Despite their best intentions for the new year, many working Americans claim to have no time to devote to exercising. We're overloaded with more and more responsibilities between work and family, leaving little free time to hit the gym. But you can stay true to your resolutions and your work with some simple steps on the job.
Ask for services.
Check with your company's health insurance provider and your benefits department this week about discounts available to employees for exercise and diet programs. Insurance and employers want you to be healthy and fit, so they often offer benefits to help you achieve those goals, even if they are not heavily advertised.
In the absence of such programs, ask your employer to sponsor your participation in Weight Watchers (or another similar program in your area) or to share in your gym expenses. You can make a case that by using such services you'll be healthier and more energized, which leads to increased productivity -- music to any manager's ear!
On the flip side, if you're a manager or employer, consider offering such perks. Many programs are highly affordable even with very small businesses.
Alter your commute.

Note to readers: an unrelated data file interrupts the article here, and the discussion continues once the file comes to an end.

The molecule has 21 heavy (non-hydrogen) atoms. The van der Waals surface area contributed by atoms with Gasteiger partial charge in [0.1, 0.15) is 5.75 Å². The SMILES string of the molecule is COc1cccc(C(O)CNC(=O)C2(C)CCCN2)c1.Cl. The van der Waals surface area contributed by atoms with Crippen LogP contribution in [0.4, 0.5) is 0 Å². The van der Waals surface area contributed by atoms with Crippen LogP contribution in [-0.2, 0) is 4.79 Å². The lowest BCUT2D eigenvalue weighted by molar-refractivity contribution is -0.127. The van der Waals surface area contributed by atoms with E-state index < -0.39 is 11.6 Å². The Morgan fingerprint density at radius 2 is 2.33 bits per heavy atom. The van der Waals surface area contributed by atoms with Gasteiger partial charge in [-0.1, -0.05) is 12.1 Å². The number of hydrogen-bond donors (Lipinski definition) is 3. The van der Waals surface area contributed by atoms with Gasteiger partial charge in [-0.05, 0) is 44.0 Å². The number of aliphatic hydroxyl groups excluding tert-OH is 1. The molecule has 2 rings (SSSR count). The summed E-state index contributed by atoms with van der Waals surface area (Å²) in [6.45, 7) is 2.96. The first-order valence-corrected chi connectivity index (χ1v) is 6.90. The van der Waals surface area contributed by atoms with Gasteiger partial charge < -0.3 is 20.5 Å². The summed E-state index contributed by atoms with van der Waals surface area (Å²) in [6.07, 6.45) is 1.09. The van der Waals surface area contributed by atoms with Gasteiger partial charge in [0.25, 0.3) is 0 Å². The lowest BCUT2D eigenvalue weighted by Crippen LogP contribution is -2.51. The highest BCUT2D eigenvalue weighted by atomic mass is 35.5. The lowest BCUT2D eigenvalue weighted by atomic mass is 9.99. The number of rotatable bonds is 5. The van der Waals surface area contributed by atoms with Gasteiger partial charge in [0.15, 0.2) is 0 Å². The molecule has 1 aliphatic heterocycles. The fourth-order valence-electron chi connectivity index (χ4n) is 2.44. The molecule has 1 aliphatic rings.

If you take a subway or bus to work each day, don't use the stop closest to your home. Walk to one that's a few extra blocks away. Similarly, get off a stop or two earlier than you normally would and walk the rest of the way. If you drive to work, park in the furthest spot from the entrance, just as you're advised to do at a mall when trying to squeeze in a few extra steps.
Don't just wait until lunch time to take a break. Get up from your desk every 20 to 30 minutes to walk around. Visit a colleague. Go refill paper in the printer. Hand-deliver an envelope instead of using inter-office mail. Use the stairwell instead of the elevator when going from floor to floor. Not only will it add steps to your routine, but you'll have the added bonus of improving networking skills.
Pack a lunch.
If you put thought into bringing your own lunch, you're less tempted to grab the double fudge brownie waiting for you in the cafeteria or at the nearby deli counter. Most home-cooked meals are also better choices than oh-so-convenient fast food. You'll save calories and money this way.
As soon as you feel those mid-afternoon munchies coming on, distract yourself for 10 to 15 minutes. Make a phone call or go talk to a colleague. There's a good chance the severity of the craving will decrease, and you'll come to your senses about the kind of snack you'd really enjoy without the guilt.
In my office at Women For Hire, our marketing director has a big chart posted on the wall next to her desk. It boasts more than 100 treats that won't ruin a diet. She urges everyone in the office to satisfy their cravings without overdoing it on the calories.
For example, if you're not watching carbs, enjoy a 100-calorie pack of Oreo Thin Crisps or a Reese's peanut butter cup. If you're a carb-conscious worker, keep small snack packs of almonds or pecans in your desk drawer.
Convert your cubicle into a gym.